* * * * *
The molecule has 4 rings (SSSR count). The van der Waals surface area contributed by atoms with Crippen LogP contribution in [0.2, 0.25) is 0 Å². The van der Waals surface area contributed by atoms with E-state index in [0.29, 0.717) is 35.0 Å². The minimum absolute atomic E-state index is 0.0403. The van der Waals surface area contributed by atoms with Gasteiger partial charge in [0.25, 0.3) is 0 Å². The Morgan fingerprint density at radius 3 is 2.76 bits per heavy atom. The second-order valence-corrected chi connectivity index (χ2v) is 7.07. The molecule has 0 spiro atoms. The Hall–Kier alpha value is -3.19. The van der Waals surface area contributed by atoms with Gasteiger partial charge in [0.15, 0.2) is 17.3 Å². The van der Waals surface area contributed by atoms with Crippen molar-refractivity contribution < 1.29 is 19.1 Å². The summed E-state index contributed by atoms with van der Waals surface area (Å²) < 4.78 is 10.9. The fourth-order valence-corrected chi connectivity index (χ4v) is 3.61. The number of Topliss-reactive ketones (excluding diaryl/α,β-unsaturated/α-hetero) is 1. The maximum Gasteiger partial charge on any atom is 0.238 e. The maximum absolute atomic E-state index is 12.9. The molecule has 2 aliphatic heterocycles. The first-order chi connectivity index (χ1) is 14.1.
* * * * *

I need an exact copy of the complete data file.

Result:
The molecule has 4 rings (SSSR count). The van der Waals surface area contributed by atoms with Crippen LogP contribution in [0.2, 0.25) is 0 Å². The van der Waals surface area contributed by atoms with E-state index in [0.29, 0.717) is 35.0 Å². The minimum absolute atomic E-state index is 0.0403. The van der Waals surface area contributed by atoms with Gasteiger partial charge in [0.25, 0.3) is 0 Å². The Morgan fingerprint density at radius 3 is 2.76 bits per heavy atom. The second-order valence-corrected chi connectivity index (χ2v) is 7.07. The molecule has 0 spiro atoms. The Hall–Kier alpha value is -3.19. The van der Waals surface area contributed by atoms with Gasteiger partial charge in [0.15, 0.2) is 17.3 Å². The van der Waals surface area contributed by atoms with Crippen molar-refractivity contribution < 1.29 is 19.1 Å². The summed E-state index contributed by atoms with van der Waals surface area (Å²) < 4.78 is 10.9. The fourth-order valence-corrected chi connectivity index (χ4v) is 3.61. The number of Topliss-reactive ketones (excluding diaryl/α,β-unsaturated/α-hetero) is 1. The maximum Gasteiger partial charge on any atom is 0.238 e. The maximum absolute atomic E-state index is 12.9. The molecule has 2 aliphatic heterocycles. The first-order chi connectivity index (χ1) is 14.1.